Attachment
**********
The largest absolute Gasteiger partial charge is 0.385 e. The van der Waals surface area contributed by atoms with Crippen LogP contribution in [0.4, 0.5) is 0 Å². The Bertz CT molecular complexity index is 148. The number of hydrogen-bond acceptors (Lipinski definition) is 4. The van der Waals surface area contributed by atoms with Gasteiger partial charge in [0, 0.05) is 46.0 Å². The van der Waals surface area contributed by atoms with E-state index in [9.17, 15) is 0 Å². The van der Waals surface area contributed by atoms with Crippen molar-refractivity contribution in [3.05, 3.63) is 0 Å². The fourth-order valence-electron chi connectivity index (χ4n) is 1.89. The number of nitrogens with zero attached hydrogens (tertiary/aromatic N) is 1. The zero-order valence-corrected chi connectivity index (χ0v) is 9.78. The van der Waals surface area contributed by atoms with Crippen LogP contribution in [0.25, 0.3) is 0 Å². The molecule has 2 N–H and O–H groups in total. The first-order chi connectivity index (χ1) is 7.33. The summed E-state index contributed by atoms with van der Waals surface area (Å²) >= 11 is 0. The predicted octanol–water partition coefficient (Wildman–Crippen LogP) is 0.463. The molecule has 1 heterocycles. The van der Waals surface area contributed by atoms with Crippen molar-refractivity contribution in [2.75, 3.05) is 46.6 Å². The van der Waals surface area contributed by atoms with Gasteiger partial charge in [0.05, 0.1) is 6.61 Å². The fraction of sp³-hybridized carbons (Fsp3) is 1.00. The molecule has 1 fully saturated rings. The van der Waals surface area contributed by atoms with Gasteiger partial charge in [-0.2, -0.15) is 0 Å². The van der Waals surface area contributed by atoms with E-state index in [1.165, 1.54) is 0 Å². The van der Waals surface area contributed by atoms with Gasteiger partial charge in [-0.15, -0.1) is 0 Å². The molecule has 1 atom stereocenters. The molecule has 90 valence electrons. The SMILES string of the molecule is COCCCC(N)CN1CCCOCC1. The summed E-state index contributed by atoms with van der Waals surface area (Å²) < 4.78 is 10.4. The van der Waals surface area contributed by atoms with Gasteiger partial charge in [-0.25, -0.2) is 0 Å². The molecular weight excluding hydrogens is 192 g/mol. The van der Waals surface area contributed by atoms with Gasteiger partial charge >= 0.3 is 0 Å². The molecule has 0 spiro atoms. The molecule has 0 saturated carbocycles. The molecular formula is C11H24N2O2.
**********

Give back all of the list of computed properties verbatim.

The largest absolute Gasteiger partial charge is 0.385 e. The van der Waals surface area contributed by atoms with Crippen LogP contribution in [0.4, 0.5) is 0 Å². The Bertz CT molecular complexity index is 148. The number of hydrogen-bond acceptors (Lipinski definition) is 4. The van der Waals surface area contributed by atoms with Gasteiger partial charge in [0, 0.05) is 46.0 Å². The van der Waals surface area contributed by atoms with E-state index in [9.17, 15) is 0 Å². The van der Waals surface area contributed by atoms with Crippen molar-refractivity contribution in [3.05, 3.63) is 0 Å². The fourth-order valence-electron chi connectivity index (χ4n) is 1.89. The number of nitrogens with zero attached hydrogens (tertiary/aromatic N) is 1. The zero-order valence-corrected chi connectivity index (χ0v) is 9.78. The van der Waals surface area contributed by atoms with Crippen LogP contribution in [0.25, 0.3) is 0 Å². The molecule has 2 N–H and O–H groups in total. The first-order chi connectivity index (χ1) is 7.33. The summed E-state index contributed by atoms with van der Waals surface area (Å²) >= 11 is 0. The predicted octanol–water partition coefficient (Wildman–Crippen LogP) is 0.463. The molecule has 1 heterocycles. The van der Waals surface area contributed by atoms with Crippen molar-refractivity contribution in [2.75, 3.05) is 46.6 Å². The van der Waals surface area contributed by atoms with Gasteiger partial charge in [0.05, 0.1) is 6.61 Å². The fraction of sp³-hybridized carbons (Fsp3) is 1.00. The molecule has 1 fully saturated rings. The van der Waals surface area contributed by atoms with Gasteiger partial charge in [-0.2, -0.15) is 0 Å². The van der Waals surface area contributed by atoms with E-state index in [1.165, 1.54) is 0 Å². The van der Waals surface area contributed by atoms with Gasteiger partial charge in [-0.15, -0.1) is 0 Å². The molecule has 1 atom stereocenters. The molecule has 90 valence electrons. The SMILES string of the molecule is COCCCC(N)CN1CCCOCC1. The summed E-state index contributed by atoms with van der Waals surface area (Å²) < 4.78 is 10.4. The van der Waals surface area contributed by atoms with Gasteiger partial charge in [-0.25, -0.2) is 0 Å². The molecular weight excluding hydrogens is 192 g/mol. The van der Waals surface area contributed by atoms with Gasteiger partial charge >= 0.3 is 0 Å². The molecule has 0 spiro atoms. The molecule has 0 saturated carbocycles. The molecular formula is C11H24N2O2.